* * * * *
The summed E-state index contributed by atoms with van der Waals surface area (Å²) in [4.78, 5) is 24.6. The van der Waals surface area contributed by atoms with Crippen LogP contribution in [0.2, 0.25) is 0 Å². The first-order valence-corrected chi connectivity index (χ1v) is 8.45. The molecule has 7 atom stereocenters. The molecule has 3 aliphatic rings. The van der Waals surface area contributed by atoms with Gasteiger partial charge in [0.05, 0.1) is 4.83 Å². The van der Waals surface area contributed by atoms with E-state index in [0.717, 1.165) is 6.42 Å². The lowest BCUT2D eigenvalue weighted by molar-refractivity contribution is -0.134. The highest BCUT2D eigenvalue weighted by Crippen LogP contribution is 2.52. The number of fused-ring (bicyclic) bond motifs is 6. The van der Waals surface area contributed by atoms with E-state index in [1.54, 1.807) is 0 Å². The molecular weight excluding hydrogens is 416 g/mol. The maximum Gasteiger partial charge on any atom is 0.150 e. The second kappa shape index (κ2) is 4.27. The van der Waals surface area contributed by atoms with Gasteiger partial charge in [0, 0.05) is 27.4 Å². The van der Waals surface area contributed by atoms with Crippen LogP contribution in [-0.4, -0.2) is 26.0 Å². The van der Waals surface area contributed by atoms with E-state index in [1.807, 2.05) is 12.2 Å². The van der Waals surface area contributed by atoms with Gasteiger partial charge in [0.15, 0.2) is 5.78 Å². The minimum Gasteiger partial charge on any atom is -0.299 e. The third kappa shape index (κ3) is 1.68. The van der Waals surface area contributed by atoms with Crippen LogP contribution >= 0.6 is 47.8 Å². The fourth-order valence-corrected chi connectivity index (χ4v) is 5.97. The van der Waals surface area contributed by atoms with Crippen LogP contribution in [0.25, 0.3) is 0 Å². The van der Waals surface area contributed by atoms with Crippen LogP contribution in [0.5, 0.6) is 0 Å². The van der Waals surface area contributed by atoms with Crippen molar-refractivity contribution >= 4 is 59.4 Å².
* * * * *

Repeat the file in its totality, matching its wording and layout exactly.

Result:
The summed E-state index contributed by atoms with van der Waals surface area (Å²) in [4.78, 5) is 24.6. The van der Waals surface area contributed by atoms with Crippen LogP contribution in [0.2, 0.25) is 0 Å². The first-order valence-corrected chi connectivity index (χ1v) is 8.45. The molecule has 7 atom stereocenters. The molecule has 3 aliphatic rings. The van der Waals surface area contributed by atoms with Gasteiger partial charge in [0.05, 0.1) is 4.83 Å². The van der Waals surface area contributed by atoms with E-state index in [0.717, 1.165) is 6.42 Å². The lowest BCUT2D eigenvalue weighted by molar-refractivity contribution is -0.134. The highest BCUT2D eigenvalue weighted by Crippen LogP contribution is 2.52. The number of fused-ring (bicyclic) bond motifs is 6. The van der Waals surface area contributed by atoms with E-state index in [1.54, 1.807) is 0 Å². The molecular weight excluding hydrogens is 416 g/mol. The maximum Gasteiger partial charge on any atom is 0.150 e. The second kappa shape index (κ2) is 4.27. The van der Waals surface area contributed by atoms with Gasteiger partial charge in [0, 0.05) is 27.4 Å². The van der Waals surface area contributed by atoms with Crippen LogP contribution in [-0.4, -0.2) is 26.0 Å². The van der Waals surface area contributed by atoms with E-state index in [1.807, 2.05) is 12.2 Å². The van der Waals surface area contributed by atoms with Gasteiger partial charge in [0.15, 0.2) is 5.78 Å². The minimum Gasteiger partial charge on any atom is -0.299 e. The third kappa shape index (κ3) is 1.68. The van der Waals surface area contributed by atoms with Crippen LogP contribution >= 0.6 is 47.8 Å². The fourth-order valence-corrected chi connectivity index (χ4v) is 5.97. The van der Waals surface area contributed by atoms with Crippen LogP contribution in [0.25, 0.3) is 0 Å². The van der Waals surface area contributed by atoms with Crippen LogP contribution in [0.5, 0.6) is 0 Å². The van der Waals surface area contributed by atoms with Crippen molar-refractivity contribution >= 4 is 59.4 Å².